Twin Steeple welcomes two Hammond artists
The art scene in Tangipahoa parish continued growing earlier this spring with a new exhibit by local artists Mia Marshall and Tomyria Courtney.
PONCHATOULA—The art scene in Tangipahoa parish continued growing earlier this spring with a new exhibit by local artists Mia Marshall and Tomyria Courtney.
The pair were featured exhibitors at the Twin Steeple Creative Art Center in Ponchatoula on March 6.
Art enthusiasts gathered to meet the artists and view Marshall’s fine art and photography Courtney.
Marshall and Courtney shared the purpose and stories behind their fine art and photographic art while guests perused the art.
Marshall is a professional artist and owner of Marshall Arts by Mia. The former educator taught art at Independence High School.
Marshall said she started painting when she was about five years old and never stopped. “Some of my first painting was of little girls. I wanted to paint more (and) I challenged myself to learn how to paint more realism.”
Marshall thanked the many people who not only attended the reception but also had one of her original art pieces hanging on the walls in their homes.
Marshall resides in Hammond with her husband, former Hammond councilman Lemar and sons Ellis and Aaron.
“As a self-taught photographer, I have spent many hours honing my craft,” said Courtney whose love for photography began with capturing the many faces of family and friends.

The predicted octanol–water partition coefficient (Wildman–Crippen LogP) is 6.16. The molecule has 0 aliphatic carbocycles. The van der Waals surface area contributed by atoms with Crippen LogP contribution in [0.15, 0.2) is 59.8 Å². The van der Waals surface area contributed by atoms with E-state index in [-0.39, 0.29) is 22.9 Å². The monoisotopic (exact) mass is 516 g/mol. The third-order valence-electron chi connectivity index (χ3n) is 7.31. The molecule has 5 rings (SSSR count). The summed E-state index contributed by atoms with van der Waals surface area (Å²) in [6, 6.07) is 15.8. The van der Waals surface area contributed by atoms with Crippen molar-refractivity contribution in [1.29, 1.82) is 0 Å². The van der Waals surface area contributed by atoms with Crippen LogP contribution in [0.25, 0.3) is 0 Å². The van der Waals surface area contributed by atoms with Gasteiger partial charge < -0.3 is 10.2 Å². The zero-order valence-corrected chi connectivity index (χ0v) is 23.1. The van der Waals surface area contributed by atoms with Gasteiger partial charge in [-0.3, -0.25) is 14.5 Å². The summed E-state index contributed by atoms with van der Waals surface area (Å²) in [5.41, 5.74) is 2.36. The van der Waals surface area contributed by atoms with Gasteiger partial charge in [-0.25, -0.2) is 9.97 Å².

It doesn’t matter who or what the subject is, she said she seeks to capture a strong emotion that observers can feel when they view her images.
Her photographs have appeared in Senior Year Images, Senior Guys Style, and Melanin High Seniors.
Courtney said she enjoys capturing the love of people, the passion for sport, and the perspective of objects.
“Like any other professional, I had to find my niche. I was doing photography for a long time before I found my niche which is still life and architecture,” she said.
“The most liberating moment for me in photography is when I see the image I capture frozen in time. The beauty of the subject, the shadows, and the lights never change once I’ve captured it in photos,” she said.
“Every opportunity I get to use my camera, I do my best to connect with the beauty of nature, my work center around architecture, people, culture, and the nature of Southern Louisiana.” She lives in Hammond with her daughter Kortnee.
By Eddie Ponds, The Drum Founding Publisher
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